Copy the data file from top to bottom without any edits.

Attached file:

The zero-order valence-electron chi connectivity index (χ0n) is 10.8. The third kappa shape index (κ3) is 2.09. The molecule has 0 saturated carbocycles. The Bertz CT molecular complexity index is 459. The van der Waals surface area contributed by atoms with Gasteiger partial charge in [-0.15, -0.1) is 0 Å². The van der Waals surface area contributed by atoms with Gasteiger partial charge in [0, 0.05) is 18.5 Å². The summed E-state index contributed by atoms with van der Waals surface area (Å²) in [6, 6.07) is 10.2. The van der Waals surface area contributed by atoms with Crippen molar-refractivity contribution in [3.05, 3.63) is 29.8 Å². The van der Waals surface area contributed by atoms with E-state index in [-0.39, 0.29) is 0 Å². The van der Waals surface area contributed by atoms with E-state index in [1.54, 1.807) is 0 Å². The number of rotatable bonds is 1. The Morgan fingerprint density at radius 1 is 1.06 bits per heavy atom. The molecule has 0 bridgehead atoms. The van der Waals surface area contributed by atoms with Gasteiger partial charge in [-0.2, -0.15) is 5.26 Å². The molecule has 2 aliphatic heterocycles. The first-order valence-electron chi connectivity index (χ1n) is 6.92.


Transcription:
The zero-order valence-electron chi connectivity index (χ0n) is 10.8. The third kappa shape index (κ3) is 2.09. The molecule has 0 saturated carbocycles. The Bertz CT molecular complexity index is 459. The van der Waals surface area contributed by atoms with Gasteiger partial charge in [-0.15, -0.1) is 0 Å². The van der Waals surface area contributed by atoms with Gasteiger partial charge in [0, 0.05) is 18.5 Å². The summed E-state index contributed by atoms with van der Waals surface area (Å²) in [6, 6.07) is 10.2. The van der Waals surface area contributed by atoms with Crippen molar-refractivity contribution in [3.05, 3.63) is 29.8 Å². The van der Waals surface area contributed by atoms with E-state index in [-0.39, 0.29) is 0 Å². The van der Waals surface area contributed by atoms with E-state index in [1.54, 1.807) is 0 Å². The number of rotatable bonds is 1. The Morgan fingerprint density at radius 1 is 1.06 bits per heavy atom. The molecule has 0 bridgehead atoms. The van der Waals surface area contributed by atoms with Gasteiger partial charge in [-0.2, -0.15) is 5.26 Å². The molecule has 2 aliphatic heterocycles. The first-order valence-electron chi connectivity index (χ1n) is 6.92.